Mother’s milk, or breastmilk, is the most nutritious food on the planet. In fact, more than 200 nutrients have been identified in breastmilk, with new nutrients being discovered, as science permits. The macronutrient profile (protein, fat, and carbohydrate content) can vary from woman to woman based on the mother’s diet, how long she has been lactating, time between feedings, and even the time of feeding. For example, at the start of a feeding, milk is usually lower in fat. This is known as foremilk. Alternatively, the hindmilk tends to be a higher quality, more nutritious milk produced near the end of a feeding session.

As a nutritionist, I wish more foods could be as wholesome as mother’s milk. Infant formula aims to mimic the nutritional profile of breastmilk (and may be the only option, in some cases); however, there are some big differences between the two. For example, breastmilk immediately following birth is rich in colostrum, which helps build the baby’s immunity. Long-chain fatty acids like DHA (an omega-3 fatty acid also found in fish) are crucial for the development of the nervous system. Other sugars found in and unique to breast milk feed the good probiotic bacteria in the baby’s digestive system. Unfortunately, the sugars found in formula are not the same. Formula typically contains refined sugars high in fructose, such as corn syrup, which can wreak havoc on metabolism.

I’ve barely scraped the surface in discussing the nutritional benefits of breast milk, but I want to highlight the perks of breastfeeding for the mother as well. Breastfeeding increases the release of the bonding hormone oxytocin, also known as the love hormone. By suppressing ovulation, pregnancy during lactation is less likely. Research has shown breastfeeding reduces the risk for metabolic syndrome and various forms of cancer. And, of course, the hormones released during lactation help the uterus contract back to its normal size.

It’s probably obvious that I’m a cheerleader for breastfeeding, but I recognize that this is a sensitive subject and mothers have widely varying experiences. For some women, keeping their milk supply up to meet the demands of a growing baby can be very difficult. For others, employment, having multiple children to tend to, tender nipples, and difficulties with the infant can prove too challenging to reach the two-year goal recommended by the World Health Organization. Of the estimated 77% of new moms that do breastfeed, only half continue to do so for the minimum recommendation of six months.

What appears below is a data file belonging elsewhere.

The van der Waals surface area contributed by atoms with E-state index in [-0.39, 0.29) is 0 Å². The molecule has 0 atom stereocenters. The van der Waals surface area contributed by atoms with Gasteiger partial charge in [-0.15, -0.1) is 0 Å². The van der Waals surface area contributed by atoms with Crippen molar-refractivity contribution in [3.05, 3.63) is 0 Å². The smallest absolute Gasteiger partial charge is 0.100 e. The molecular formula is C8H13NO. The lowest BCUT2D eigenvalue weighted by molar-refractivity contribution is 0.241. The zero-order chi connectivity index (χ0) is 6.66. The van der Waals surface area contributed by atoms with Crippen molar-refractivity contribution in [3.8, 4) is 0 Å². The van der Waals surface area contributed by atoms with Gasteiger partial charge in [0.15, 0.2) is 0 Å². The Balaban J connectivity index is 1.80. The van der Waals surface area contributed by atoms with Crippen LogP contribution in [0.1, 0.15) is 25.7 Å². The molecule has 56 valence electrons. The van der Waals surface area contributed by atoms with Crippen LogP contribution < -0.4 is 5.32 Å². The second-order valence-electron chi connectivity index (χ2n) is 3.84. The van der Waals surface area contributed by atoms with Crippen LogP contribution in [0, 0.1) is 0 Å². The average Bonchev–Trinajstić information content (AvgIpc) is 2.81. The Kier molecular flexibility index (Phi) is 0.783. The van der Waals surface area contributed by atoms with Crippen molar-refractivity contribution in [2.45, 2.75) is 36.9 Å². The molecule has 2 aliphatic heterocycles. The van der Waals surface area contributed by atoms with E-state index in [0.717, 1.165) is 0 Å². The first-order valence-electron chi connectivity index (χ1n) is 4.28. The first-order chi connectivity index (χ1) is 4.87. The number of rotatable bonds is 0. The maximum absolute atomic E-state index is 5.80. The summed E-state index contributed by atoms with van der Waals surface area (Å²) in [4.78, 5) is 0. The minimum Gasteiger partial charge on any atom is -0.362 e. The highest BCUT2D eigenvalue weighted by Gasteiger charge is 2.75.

In preparing to write this post, I spoke to several mothers about their breastfeeding experience – something I had not done before. I’ve taken nutrition classes for different life cycles, sat in on two births, worked as a nanny, and gravitated towards pre- and post-natal nutrition in my internship. I’ve had emotionally visceral conversations about birthing experiences, but never asked for breastfeeding stories. As a woman without children, it was eye-opening. Perhaps if we as a society had more of these conversations, we could eliminate the stigma around breastfeeding.

In this series on lactation, I aim to provide suggestions for boosting the milk supply, keeping milk ducts healthy and happy, soothing tender nipples, and drying up the milk when it’s time to ween. But those are just the basics. What about those stressful times a mom just needs a little more support? What about those times a mom is under the weather, but still has to take care of the baby? There’s a common misconception that nursing moms can’t take anything for fear that it will end up in the milk and passed on to the baby; however, there are herbal formulas that are safe during lactation that I’m excited to share with you!

Resources

https://www.parentingscience.com/calories-in-breast-milk.html

https://articles.mercola.com/sites/articles/archive/2016/01/02/amazing-benefits-breastfeeding.aspx

https://kidshealth.org/en/parents/breast-bottle-feeding.html

https://www.cdc.gov/breastfeeding/pdf/2013BreastfeedingReportCard.pdf

https://www.ncbi.nlm.nih.gov/pmc/articles/PMC2684040/ 

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Writer Danielle Cicak is the Northern Colorado and Wyoming Sales Representative and Regional Educator for WishGarden Herbs located in Louisville, Colorado. In 2003, Danielle began her career working in the supplement aisles at Natural Grocers. Inspired to help others with their health and wellbeing, she pursued an education in holistic nutrition from the Nutrition Therapy Institute in Denver, Colorado. As a Master Nutrition Therapist (MNT), Danielle served as a Nutritional Health Coach (NHC) before advancing to become the NHC Development Specialist where she led and developed the NHC training program for Natural Grocers. As a Colorado native, Danielle is thrilled to work with another local, family-owned business that promotes health and activism through education: WishGarden Herbs!  In her free time, she enjoys spending time with family and friends, creating healthy dishes in her kitchen, and enjoying the beauty Colorado has to offer!

For educational purposes only. This information has not been evaluated by the Food and Drug Administration. This information is not intended to diagnose, treat, cure, or prevent any disease, or to sell any product.